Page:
Here’s an interesting twist on the efficient markets hypothesis: if you can’t generate alpha in an efficient market, then all excess returns must be illegal! Christopher Holt has been talking to some anonymous types:
Along these new lines has emerged a very quiet yet growing subset of individuals who believe that alpha still exists, but that getting it isn’t, dare they say, legal.
From market-timing and late-trading to illiquid valuation techniques and 20:1 levered bets to discrepancies in share pricings between markets and indices to the growing popularity of super low-latency flash trading, these pundits, who wish to remain both nameless and faceless for fear of being drawn and quartered by their brethren, argue that alpha can’t be obtained legally…
Now-defunct hedge fund Galleon promised alpha, as did a host of alternatives shops before it, Lancer Group, Beacon Hill and many other notorious shops who claimed by definition to produce alpha through their various methodologies and abilities, most of which weren’t, at the end of the day, on the up and up.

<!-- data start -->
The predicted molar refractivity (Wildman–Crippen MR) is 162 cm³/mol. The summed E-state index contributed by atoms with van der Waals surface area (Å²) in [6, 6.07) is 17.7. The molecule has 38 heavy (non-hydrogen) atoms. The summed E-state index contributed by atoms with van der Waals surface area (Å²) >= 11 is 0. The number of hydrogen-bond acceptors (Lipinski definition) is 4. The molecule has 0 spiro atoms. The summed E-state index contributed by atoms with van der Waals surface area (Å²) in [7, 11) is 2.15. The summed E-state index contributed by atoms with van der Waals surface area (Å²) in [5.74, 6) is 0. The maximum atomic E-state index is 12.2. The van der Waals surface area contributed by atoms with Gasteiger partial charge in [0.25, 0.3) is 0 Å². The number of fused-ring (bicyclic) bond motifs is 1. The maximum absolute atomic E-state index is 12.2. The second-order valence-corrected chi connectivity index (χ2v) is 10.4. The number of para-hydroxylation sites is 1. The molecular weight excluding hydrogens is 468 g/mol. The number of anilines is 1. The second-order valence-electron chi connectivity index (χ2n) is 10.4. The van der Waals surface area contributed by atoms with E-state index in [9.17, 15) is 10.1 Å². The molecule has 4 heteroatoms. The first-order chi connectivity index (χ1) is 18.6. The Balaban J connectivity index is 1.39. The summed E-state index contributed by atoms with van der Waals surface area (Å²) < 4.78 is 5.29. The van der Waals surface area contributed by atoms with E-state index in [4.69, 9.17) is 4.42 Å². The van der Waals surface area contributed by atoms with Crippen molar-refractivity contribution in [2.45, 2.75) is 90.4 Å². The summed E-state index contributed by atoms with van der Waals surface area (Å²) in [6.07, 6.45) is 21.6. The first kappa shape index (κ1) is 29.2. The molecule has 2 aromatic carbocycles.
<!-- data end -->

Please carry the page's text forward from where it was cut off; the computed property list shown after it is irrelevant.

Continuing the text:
And of course a lot of the Madoff investors were convinced that they were getting alpha precisely because he was illegally front-running trades from his broker-dealer.
My feeling is that the CAPM in general, and alpha in particular, are of limited usefulness and should be largely jettisoned as tools except for in very specific circumstances. This is if anything a move in the other direction, using perceived alpha as an indicator of possible illegal behavior. Yikes! That’s pretty scary, when it’s very hard to distinguish true alpha from what you’d get by chance alone.